It’s already 2011 in Australia and very nearly in Britain, but we have a few more hours of the old year here in Houston. I’m halfway through my normal New Year’s Eve preparations. I’ve swept the old dirt out ready to welcome some new dirt. It was something my mother always did and it is one of the few housekeeping lessons I learnt from her, neither of us being very keen on keeping house.
I won’t be making any sweeping statements this year, grandiose promises to be nicer, to be tidier, to read Dostoevesky, and I blame Kay. We have a special friendship that has lasted through three continents and four countries and, as luck would have it and Houston being an oil field destination, we now both live here so can continue our discussion started twenty-five years ago. Kay firmly believes New Year Resolutions are a waste of time and only serve to depress the maker of those resolutions when, by the end of January or at the latest February, they have fallen by the wayside. Far better she attests to make firm decisions not to do certain things. Negative resolutions if you like. For example, she has promised herself she will never go on a spider-collecting expedition in the jungles of Sarawak. At her urging I have promised myself I will never willingly jump out of a plane, something she chose to do in 2010 albeit with a parachute. We will both therefore start our year free of obligations.
In the States many African Americans are ending their year by celebrating the last day of Kwanzaa, the seven days between Christmas and New Year that recognises their cultural roots. Technically it is a fabricated event, though amazingly not by Hallmark. Ron Everett, aka Maulana Karenga, an African American activist from Long Beach, California came up with it in 1966. Forty-four years old and now an established part of about 2% of the US population, Kwanzaa celebrates the first harvest or first fruits, and through that the seven basic values of African culture embodied by Nguzo Saba; umoja – unity, kujichagulia – self-determination, ujima – responsibility, ujamaa – cooperation, nia – purpose, kuumba – creativity and imani – faith. So while it is a syncretic celebration for African Americans, or as the OED defines the word, ‘aiming at a union or reconciliation of diverse beliefs…’ those seven principles are surely ones that everyone should strive to live up to throughout the year, no matter what color or creed.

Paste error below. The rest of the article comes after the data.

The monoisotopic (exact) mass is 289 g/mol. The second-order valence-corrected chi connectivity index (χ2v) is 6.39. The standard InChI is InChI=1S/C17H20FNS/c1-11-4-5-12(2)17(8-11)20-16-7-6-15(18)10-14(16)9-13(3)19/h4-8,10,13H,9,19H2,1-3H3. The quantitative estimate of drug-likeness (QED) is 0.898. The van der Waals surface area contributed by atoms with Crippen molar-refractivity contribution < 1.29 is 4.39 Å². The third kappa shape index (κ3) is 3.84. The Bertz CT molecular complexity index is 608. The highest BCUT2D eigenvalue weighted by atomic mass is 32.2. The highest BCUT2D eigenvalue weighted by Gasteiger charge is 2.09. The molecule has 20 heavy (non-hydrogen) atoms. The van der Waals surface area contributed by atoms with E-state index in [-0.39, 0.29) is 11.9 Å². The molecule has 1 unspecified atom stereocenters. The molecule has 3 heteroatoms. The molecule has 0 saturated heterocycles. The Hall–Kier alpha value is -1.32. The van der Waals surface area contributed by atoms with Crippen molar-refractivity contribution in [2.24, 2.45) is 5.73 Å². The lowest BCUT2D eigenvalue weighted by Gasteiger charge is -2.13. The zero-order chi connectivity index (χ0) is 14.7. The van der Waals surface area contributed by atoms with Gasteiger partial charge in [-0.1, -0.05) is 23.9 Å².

I suppose technically they could be described as resolutions but I like to think of them more as a continuum of the morals and ethics our parents instilled in us, and that we in turn are instilling in our children. On reflection a rather grandiose ideal and I promised myself there wouldn’t be any in 2011 – maybe I’ll just go back to my friend Kay and discuss this further, after I’ve finished sweeping.
In the meantime though my negative resolutions this year are to not eat that last chocolate in the box, and I’m sticking to last year’s resolution as well – I will not be jumping out of an airplane.
What will your negative resolutions be?